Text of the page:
"Ecological modeling of molecule-organism interactions in marine habitats"
Broader background of the proposed research project
The competition of organisms for essential resources is one of the driving forces for structuring ecological communities and limiting biodiversity (Tilman 1982, Ryabov & Blasius 2011). Natural marine bacterial communities and their interrelation with a diverse mixture of small dissolved organic compounds is a prominent example. It is still not understood how the structural diversity of the marine geometabolome depends on the combined effect of a complex molecular reaction network, the metabolic activity of heterotrophic microbial communities, and the refractory structure of specific highly stable compounds. Classical resource competition theory does not capture the huge diversity of marine DOM (Grzybowski et al. 2009). Caused by the huge diversity of marine DOM the concentration of specific substrates is extremely small, yielding rare encounter rates between microorganisms and their specific organic resource molecules. This may give rise to a severe dilution effect (Schmidt & Ostfeld, 2001), so that the high diversity of organic compounds may reduce competitive forces at small concentrations and thus inhibit the competitive exclusion of organic substrates. Consequently, community structure may be better described by neutral species interactions, assuming a per-capita equivalence of all compounds (Hubbel 2001).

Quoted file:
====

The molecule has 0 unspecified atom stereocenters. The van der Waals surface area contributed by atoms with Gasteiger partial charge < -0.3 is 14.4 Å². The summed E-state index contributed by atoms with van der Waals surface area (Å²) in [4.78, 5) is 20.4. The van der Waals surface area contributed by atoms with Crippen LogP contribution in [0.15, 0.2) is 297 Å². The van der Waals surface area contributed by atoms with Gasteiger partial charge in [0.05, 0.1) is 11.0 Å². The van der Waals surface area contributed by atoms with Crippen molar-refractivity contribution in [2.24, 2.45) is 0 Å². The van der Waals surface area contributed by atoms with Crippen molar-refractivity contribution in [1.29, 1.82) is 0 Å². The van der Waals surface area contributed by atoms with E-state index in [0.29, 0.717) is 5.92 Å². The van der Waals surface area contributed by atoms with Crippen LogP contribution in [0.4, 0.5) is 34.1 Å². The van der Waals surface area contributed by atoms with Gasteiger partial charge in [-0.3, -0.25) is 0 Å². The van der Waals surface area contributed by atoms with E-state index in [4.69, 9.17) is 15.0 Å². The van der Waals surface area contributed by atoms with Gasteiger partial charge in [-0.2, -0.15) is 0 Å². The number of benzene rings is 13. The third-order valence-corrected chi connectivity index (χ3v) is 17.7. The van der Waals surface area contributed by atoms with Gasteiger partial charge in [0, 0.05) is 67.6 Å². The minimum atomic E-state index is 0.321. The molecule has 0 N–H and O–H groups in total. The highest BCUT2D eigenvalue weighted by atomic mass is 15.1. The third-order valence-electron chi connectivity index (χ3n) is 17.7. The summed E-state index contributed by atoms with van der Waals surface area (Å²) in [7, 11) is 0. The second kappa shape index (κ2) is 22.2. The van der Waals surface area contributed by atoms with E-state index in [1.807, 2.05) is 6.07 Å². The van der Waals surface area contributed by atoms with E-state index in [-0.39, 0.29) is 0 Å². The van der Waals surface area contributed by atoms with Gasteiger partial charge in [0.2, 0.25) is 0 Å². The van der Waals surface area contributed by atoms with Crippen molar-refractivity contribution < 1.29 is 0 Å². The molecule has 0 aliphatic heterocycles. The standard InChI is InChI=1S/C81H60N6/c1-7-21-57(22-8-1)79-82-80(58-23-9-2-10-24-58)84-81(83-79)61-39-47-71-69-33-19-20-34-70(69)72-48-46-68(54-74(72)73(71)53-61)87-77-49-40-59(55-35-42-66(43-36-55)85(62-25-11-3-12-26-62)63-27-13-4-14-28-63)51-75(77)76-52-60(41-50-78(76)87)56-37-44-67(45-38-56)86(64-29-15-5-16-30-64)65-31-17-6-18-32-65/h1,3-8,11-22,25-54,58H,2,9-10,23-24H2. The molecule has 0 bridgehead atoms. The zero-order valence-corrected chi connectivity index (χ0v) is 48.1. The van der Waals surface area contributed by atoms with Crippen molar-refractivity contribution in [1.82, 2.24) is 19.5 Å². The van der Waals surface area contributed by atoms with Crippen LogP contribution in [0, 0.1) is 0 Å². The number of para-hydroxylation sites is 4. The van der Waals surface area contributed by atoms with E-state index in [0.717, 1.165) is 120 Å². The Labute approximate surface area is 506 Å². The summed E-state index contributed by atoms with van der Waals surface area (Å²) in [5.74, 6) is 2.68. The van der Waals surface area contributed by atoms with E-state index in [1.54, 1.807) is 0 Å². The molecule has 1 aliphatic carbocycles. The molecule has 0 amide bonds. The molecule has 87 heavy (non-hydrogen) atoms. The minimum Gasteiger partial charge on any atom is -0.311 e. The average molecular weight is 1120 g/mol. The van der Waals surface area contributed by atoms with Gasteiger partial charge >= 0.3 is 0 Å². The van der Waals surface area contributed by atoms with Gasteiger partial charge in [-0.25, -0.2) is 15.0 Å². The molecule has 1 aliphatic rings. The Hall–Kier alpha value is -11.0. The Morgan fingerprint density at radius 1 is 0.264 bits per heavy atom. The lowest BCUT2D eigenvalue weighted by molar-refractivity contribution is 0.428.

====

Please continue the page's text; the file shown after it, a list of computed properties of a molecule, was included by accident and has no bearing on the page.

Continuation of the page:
Outline for the proposed PhD research project
We will use modern concepts of theoretical ecology and complex network theory to model the interaction of organics substrates with communities of microorganisms of huge diversity. Thereby, we develop a new conceptual framework to understand how the structural diversity of marine DOM and microbial communities shape and mutually influence each other. We will model the interaction between microbial consumers and small dissolved molecules as a bipartite network. This molecular reaction network provides the base to model the dynamics of populations of microorganisms and of organic compounds. Using the models we will investigate: (i) emerging equilibrium distributions, their diversity and rank-abundance patterns, (ii) species turnover, comparing to predictions from neutral theory, (iii) the influence of the dilution effect to maintain DOM diversity; and (iv) the relation between the structure of the interaction network and the resulting dynamics. The mathematic modeling will be complemented in cooperation with WP 11 by analysis of data sets about the geometabolome in pelagic and benthic marine habitats, comprising DOM data obtained from ultrahigh-resolution mass spectrometry (WP4), structural analysis by targeted metabolite analysis (WP 3), proteogenomics (WP 2) and bacterioplankton communities (WP 8).